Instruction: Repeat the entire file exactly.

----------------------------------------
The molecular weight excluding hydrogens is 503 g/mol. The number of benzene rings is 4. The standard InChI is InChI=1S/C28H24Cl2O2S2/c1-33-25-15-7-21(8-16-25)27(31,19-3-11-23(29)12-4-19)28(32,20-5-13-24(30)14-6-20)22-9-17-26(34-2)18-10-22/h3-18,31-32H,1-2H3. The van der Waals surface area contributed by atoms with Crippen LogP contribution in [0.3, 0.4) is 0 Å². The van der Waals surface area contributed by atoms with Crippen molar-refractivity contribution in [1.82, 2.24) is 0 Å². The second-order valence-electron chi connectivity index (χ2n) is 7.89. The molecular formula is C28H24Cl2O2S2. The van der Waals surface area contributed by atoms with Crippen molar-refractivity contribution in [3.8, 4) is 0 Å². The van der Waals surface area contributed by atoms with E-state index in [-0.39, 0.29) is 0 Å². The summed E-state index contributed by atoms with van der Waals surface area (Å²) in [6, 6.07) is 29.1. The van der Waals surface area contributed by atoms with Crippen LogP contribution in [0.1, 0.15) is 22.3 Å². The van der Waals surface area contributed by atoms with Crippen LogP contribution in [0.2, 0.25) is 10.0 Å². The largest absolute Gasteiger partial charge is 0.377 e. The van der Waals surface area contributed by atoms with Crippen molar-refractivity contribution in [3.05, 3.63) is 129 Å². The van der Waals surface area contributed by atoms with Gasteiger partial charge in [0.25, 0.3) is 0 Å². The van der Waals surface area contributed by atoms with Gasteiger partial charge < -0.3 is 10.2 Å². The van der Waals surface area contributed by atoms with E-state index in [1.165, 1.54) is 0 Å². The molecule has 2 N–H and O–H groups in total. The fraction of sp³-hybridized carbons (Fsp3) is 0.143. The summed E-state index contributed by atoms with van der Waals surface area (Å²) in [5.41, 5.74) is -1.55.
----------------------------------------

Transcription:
The molecular weight excluding hydrogens is 503 g/mol. The number of benzene rings is 4. The standard InChI is InChI=1S/C28H24Cl2O2S2/c1-33-25-15-7-21(8-16-25)27(31,19-3-11-23(29)12-4-19)28(32,20-5-13-24(30)14-6-20)22-9-17-26(34-2)18-10-22/h3-18,31-32H,1-2H3. The van der Waals surface area contributed by atoms with Crippen LogP contribution in [0.3, 0.4) is 0 Å². The van der Waals surface area contributed by atoms with Crippen molar-refractivity contribution in [1.82, 2.24) is 0 Å². The second-order valence-electron chi connectivity index (χ2n) is 7.89. The molecular formula is C28H24Cl2O2S2. The van der Waals surface area contributed by atoms with Crippen molar-refractivity contribution in [3.8, 4) is 0 Å². The van der Waals surface area contributed by atoms with E-state index in [-0.39, 0.29) is 0 Å². The summed E-state index contributed by atoms with van der Waals surface area (Å²) in [6, 6.07) is 29.1. The van der Waals surface area contributed by atoms with Crippen LogP contribution in [0.1, 0.15) is 22.3 Å². The van der Waals surface area contributed by atoms with Crippen LogP contribution in [0.2, 0.25) is 10.0 Å². The largest absolute Gasteiger partial charge is 0.377 e. The van der Waals surface area contributed by atoms with Crippen molar-refractivity contribution in [3.05, 3.63) is 129 Å². The van der Waals surface area contributed by atoms with Gasteiger partial charge in [0.25, 0.3) is 0 Å². The van der Waals surface area contributed by atoms with Gasteiger partial charge < -0.3 is 10.2 Å². The van der Waals surface area contributed by atoms with E-state index in [1.165, 1.54) is 0 Å². The molecule has 2 N–H and O–H groups in total. The fraction of sp³-hybridized carbons (Fsp3) is 0.143. The summed E-state index contributed by atoms with van der Waals surface area (Å²) in [5.41, 5.74) is -1.55.